It’s New Year’s Day, and my headlights are cutting a path through the dense fog at 6:30 am. There are times where I can see at best two stripes and one reflective spot in front of me, and then there are times where the fog was so dense I could barely see the front of my car. I am questioning the sanity of my decision to sacrifice staying up to greet the new year in order to get up early and drive through these conditions, but I made this decision to be true to my intention to do more birding in 2024. I am traveling 40 minutes southeast of my house, towards Brazos Bend State Park to meet a more experienced birding friend who invited me to join him. He wanted to meet at sunrise, which is the best time to start a birding adventure. I planned to break off after a couple of hours of this to go hiking with my hiking group.

We met at the 40 Acre Lake parking lot. I had gotten there first and was ogling a Ruby Crowned Kinglet when he arrived. We walked a couple of loops around the first little patch of woods by the bathrooms in hopes that the Prairie Warbler would appear, but this rare bird did not show today. Then we started our slow journey around the lake heading towards the observation tower, then continued along the spillway to Elm Lake. We were armed with our binoculars and our phones, using eBird to log our finds and Merlin to “listen” for and help pinpoint where to look and who to look for. As birds of a feather tend to flock together, sometimes so do birders, and we ended up walking and spotting birds with a couple and occasionally a lady who was wearing a Gulf Coast Bird Observatory shirt.

One highlight of our walk was when I was looking at Spanish moss hanging from the trees and realized one spot was not shaped like the others. When I got a look with my binoculars at it, I realized it was a Barred Owl. We saw a lot of the usual suspects and a few birds I had not logged before or weren’t sure what they were, so it was helpful to have my birding friend confirm an ID for me. We had taken a right at the intersection with Elm Lake, and the tree line next to us was very birdy. One of the birds we identified in that group was a Black and White Warbler, which was a fun find.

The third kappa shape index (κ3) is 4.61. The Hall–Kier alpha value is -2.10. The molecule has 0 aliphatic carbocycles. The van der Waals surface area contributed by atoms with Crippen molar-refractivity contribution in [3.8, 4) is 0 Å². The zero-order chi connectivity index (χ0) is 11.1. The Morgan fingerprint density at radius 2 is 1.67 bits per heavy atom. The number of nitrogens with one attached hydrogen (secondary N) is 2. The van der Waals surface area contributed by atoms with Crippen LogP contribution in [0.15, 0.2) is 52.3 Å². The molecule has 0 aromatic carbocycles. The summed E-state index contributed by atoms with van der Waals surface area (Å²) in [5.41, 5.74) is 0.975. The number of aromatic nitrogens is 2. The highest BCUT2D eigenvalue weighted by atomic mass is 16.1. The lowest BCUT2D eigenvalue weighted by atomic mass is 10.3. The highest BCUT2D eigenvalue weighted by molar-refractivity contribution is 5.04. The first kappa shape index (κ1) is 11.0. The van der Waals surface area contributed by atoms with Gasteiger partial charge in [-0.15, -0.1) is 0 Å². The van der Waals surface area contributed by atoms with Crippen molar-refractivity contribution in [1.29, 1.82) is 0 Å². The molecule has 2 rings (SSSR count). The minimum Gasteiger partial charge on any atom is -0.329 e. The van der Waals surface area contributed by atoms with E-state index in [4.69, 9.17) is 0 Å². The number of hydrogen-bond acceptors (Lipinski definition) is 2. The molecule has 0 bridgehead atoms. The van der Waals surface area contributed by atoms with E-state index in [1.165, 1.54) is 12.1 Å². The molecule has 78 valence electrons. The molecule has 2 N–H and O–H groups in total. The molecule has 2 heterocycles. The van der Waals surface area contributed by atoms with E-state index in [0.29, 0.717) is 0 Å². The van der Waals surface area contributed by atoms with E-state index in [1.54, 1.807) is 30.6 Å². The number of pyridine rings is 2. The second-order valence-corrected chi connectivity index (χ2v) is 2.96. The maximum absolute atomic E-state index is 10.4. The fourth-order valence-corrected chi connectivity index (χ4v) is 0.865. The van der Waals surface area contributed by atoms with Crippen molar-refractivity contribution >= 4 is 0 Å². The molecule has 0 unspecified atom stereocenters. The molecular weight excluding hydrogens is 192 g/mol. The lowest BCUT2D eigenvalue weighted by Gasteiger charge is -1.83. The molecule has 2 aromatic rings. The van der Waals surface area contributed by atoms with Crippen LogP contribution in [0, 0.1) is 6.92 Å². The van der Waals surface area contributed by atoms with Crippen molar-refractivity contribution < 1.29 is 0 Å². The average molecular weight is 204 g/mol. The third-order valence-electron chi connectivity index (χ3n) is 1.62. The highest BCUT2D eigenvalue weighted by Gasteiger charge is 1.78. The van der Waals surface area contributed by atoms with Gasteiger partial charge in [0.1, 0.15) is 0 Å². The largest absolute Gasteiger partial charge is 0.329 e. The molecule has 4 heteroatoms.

Around this time, it was time for me to turn around to go meet up with my group. As I approached the spillway, a large number of ducks started flying over the lake, and I struggled to identify them. At this point, I wished i had brought my camera to get a photo to examine later. All I have now is my imperfect memory and a list of birds from eBird that are likely to be seen this time of year, but I cannot confirm that any of the ducks that are supposed to be there this time of year are truly what I saw. I ran into my birding friend Steven later, when I was hiking with my group, and I asked him if he had seen those ducks but he had not. It might always remain a mystery what they were.

I’ve been thinking about those ducks ever since, and about mysteries, and about intentions. Lately, I started talking to a therapist about some personal issues. One of the tools he had recently taught me was to “catch a thought”, and examine it for truth. Sometimes when we ask ourselves “Is this true?”, it is like driving through that fog on the way to the park or looking at pictures of possible duck suspects on Google in that the answer isn’t always clear.

Same with trying to cast a vision of the upcoming year. We can state our intentions or make resolutions, but in the end, the way the year will unfold will be somewhat of a mystery. Last year I told myself I was going to concentrate less on hiking and more on birding, but in the end, I went hiking 80 times and I only logged 16 birding checklists on eBird. I also started the year with an idea of which friends that I wanted to be intentional in spending time with, but at the end of the summer, I found a new group of special “unicorn” friends that ended up being a wonderful surprise. One has turned out to be a “new best friend”, and she met up with me on this group hike and we went to lunch together afterwards. I am going to hold this door open for the potential of more wonderful surprises like that, and treasures like this great morning looking for birds at “first light” with an old geocaching friend.


The gray catbird calls out, an auspicious sound,

Does he know the secrets of the forest?

Does the catbird know whose bike I found

Balanced up against a tree, no one around?

What about the blanket fort I found in the clearing?

Does he know if it’s a homeless camp, is that what I’m hearing?

The secrets of Ballenger Creek

Held in a tiny little meep